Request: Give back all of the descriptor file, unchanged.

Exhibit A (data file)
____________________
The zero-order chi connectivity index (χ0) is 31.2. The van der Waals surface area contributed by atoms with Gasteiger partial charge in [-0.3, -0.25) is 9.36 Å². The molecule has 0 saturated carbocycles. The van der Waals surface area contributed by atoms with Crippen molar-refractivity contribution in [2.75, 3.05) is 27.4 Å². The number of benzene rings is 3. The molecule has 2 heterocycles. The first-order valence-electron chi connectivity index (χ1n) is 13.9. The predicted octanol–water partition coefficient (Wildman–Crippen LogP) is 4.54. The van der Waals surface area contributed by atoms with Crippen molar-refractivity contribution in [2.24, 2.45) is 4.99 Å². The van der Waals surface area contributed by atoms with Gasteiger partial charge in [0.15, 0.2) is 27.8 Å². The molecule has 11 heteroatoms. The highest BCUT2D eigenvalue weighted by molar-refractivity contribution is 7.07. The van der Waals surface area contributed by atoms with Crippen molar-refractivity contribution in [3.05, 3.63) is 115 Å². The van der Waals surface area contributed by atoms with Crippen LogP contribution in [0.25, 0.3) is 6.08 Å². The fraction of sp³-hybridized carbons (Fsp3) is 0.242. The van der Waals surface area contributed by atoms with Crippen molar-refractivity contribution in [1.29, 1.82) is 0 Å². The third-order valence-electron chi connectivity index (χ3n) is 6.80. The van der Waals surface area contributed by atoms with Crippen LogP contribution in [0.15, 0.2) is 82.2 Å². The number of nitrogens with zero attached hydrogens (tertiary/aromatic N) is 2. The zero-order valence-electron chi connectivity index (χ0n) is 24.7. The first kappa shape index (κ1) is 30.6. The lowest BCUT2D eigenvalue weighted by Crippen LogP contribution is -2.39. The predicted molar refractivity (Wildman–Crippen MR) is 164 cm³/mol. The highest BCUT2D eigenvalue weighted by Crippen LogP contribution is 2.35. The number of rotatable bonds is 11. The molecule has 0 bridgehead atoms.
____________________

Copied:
The zero-order chi connectivity index (χ0) is 31.2. The van der Waals surface area contributed by atoms with Gasteiger partial charge in [-0.3, -0.25) is 9.36 Å². The molecule has 0 saturated carbocycles. The van der Waals surface area contributed by atoms with Crippen molar-refractivity contribution in [2.75, 3.05) is 27.4 Å². The number of benzene rings is 3. The molecule has 2 heterocycles. The first-order valence-electron chi connectivity index (χ1n) is 13.9. The predicted octanol–water partition coefficient (Wildman–Crippen LogP) is 4.54. The van der Waals surface area contributed by atoms with Crippen molar-refractivity contribution in [2.24, 2.45) is 4.99 Å². The van der Waals surface area contributed by atoms with Gasteiger partial charge in [0.15, 0.2) is 27.8 Å². The molecule has 11 heteroatoms. The highest BCUT2D eigenvalue weighted by molar-refractivity contribution is 7.07. The van der Waals surface area contributed by atoms with Crippen molar-refractivity contribution in [3.05, 3.63) is 115 Å². The van der Waals surface area contributed by atoms with Crippen LogP contribution in [0.25, 0.3) is 6.08 Å². The fraction of sp³-hybridized carbons (Fsp3) is 0.242. The van der Waals surface area contributed by atoms with Crippen molar-refractivity contribution in [1.29, 1.82) is 0 Å². The third-order valence-electron chi connectivity index (χ3n) is 6.80. The van der Waals surface area contributed by atoms with Crippen LogP contribution in [0.15, 0.2) is 82.2 Å². The number of nitrogens with zero attached hydrogens (tertiary/aromatic N) is 2. The zero-order valence-electron chi connectivity index (χ0n) is 24.7. The first kappa shape index (κ1) is 30.6. The lowest BCUT2D eigenvalue weighted by Crippen LogP contribution is -2.39. The predicted molar refractivity (Wildman–Crippen MR) is 164 cm³/mol. The highest BCUT2D eigenvalue weighted by Crippen LogP contribution is 2.35. The number of rotatable bonds is 11. The molecule has 0 bridgehead atoms.